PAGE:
Learn more about the Middle East. The Middle East is a region, not a nation-state. It includes North Africa and the Gulf States, involves 22 countries, 7 time zones, and 500+ million people. Spiritually and politically it is the most strategic region of the world.

Learn more about Islam. This is a complex religion practiced by more than 1.57 billion people worldwide and growing in influence. It’s not a simple creed but one nuanced by cultural and country-specific variations, ideological movements, and political agendas.

Honestly assess America’s actions and responsibility, but get over the fantasy of blaming all our problems on America. This is an approach oddly popular among a segment of the American citizenry, odd in the sense that the hand they bite is the one that feeds them.

If the American military is deployed, identify clearly stated objectives including an exit strategy, use levels of force required to execute the objectives, win, and get out. I’m convinced Americans are perennially more disturbed by the confusing way we’ve gone about fighting in Iraq or Afghanistan than they are the actual perceived need to fight.

Prepare for possible future attacks. This is responsible political, social, and as necessary military stewardship. Another attack is more probable than we want to admit, and we're not prepared. It seems so logical but not to those who don't really believe in human depravity and, consequently, believe talk and good intentions can solve all tensions.

In the face of fear, anxiety, and anger affecting our society be prepared to speak your faith. In 1 Peter 3:15 the Apostle reminded us to “Always be prepared to give an answer to everyone who asks you to give the reason for the hope that you have. But do this with gentleness and respect.”

Recognize that life goes on. God gives us life and he wants us to live it. Building a future is not a disrespect of 9/11, and other travails have occurred that also require our ministrations.

Look for opportunity in the face of tragedy and its aftermath. This is a life-affirming thought rooted in a Christian worldview. If indeed God was in charge even on 9/11, and he was, than he’s in charge of how he can then-and-now enable us to turn tragedy to triumph. Sin has its moments but never ultimate victory if we look to the Lord to work through us.

Don’t claim insider knowledge about what God is doing. God is providentially engaged with human history, but we work with finite understanding and should take care to avoid comments detailing God’s every step (Romans 11:33-34).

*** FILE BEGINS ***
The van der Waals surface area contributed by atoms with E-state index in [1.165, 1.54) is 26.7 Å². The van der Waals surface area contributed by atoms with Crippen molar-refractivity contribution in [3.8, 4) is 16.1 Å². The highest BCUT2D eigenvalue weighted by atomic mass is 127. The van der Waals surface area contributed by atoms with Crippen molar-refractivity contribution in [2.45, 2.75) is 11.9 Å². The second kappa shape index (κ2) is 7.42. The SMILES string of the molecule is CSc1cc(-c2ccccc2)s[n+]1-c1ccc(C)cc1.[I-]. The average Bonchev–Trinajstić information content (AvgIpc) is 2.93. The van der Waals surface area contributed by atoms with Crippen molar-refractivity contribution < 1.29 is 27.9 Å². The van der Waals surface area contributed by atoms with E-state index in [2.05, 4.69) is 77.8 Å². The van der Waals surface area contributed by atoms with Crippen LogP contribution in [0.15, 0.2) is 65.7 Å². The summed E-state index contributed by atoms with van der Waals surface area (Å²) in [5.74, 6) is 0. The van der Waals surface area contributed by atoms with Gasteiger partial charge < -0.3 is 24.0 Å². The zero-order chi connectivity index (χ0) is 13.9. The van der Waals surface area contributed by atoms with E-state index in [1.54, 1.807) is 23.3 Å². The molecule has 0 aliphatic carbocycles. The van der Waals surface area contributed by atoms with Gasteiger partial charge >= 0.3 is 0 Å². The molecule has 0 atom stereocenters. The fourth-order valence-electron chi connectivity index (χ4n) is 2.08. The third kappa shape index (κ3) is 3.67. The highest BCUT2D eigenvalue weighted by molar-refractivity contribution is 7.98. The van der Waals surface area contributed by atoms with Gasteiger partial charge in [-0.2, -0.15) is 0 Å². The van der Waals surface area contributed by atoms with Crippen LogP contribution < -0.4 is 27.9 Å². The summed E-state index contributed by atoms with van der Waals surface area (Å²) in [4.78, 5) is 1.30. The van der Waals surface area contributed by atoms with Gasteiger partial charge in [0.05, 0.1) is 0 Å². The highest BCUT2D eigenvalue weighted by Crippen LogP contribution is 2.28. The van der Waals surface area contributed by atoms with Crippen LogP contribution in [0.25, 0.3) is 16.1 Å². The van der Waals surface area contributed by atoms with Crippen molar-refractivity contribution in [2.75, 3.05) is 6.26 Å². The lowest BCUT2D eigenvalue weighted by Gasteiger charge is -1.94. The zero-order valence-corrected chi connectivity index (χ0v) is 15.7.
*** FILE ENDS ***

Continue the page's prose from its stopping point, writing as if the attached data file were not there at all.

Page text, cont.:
On this day we did not forget.

 

© Rex M. Rogers – All Rights Reserved, 2010

*This blog may be reproduced in whole or in part with a full attribution statement. Contact Dr. Rogers or read more commentary on current issues and events at www.rexmrogers.com or follow Dr. Rogers at www.twitter.com/RexMRogers.

 

On Facebook yesterday, I posted what I thought was a fairly tame, straightforward expression of biblical theology and a Christian spirit. Interestingly, the post elicited more comments than anything I’ve previously posted. Here’s the post:

“There is no Christian/biblical justification for burning the Quran, or any other religion's holy book. How do you share Jesus' love w/people you insult? The Sovereign God is not afraid of religion, rulers, or regimes, nor should his people.”

Most commentators agreed. But some expressed a desire to fight fire with fire, so to speak, defending not only Americans’ right to burn such books, but in this case, the rightness in doing so.

I cannot go there. In the same conversation stream I later posted:

“If we start burning, where does it stop? We can all name offensive, hateful, or erroneous materials. Should these all be burned? Historically, such tactics have never worked, even and especially-thankfully-against Christians and the Bible.”

Book-burning is an act of fear, ignorance, at times hysteria, and power. It accomplishes nothing but tangibly destroying the limited number of books available at the time.

On the flip side, it insults, incites anger, elicits reprisal, and may even drive people toward the religion represented in the burned holy books.

Acts 19:19 records an incident when converts from paganism burned their books on magic. This is not an example of the Apostles burning or ordering books burned. It’s an illustration of what the Spirit of God led new believers to do as an expression of their newfound faith in God. They no longer needed magic when they came to know the Lord of miracles. The point is, they freely chose to burn their own books.

In the end, it doesn’t matter what others have done or may have done. God will call them—and us—to account. In the meantime, God calls his own to a different Way.

“There is no fear in love; but perfect love casts out fear,” (I John 4:18).

 

© Rex M. Rogers – All Rights Reserved, 2010

*This blog may be reproduced in whole or in part with a full attribution statement. Contact Dr. Rogers or read more commentary on current issues and events at www.rexmrogers.com or follow Dr. Rogers at www.twitter.com/RexMRogers.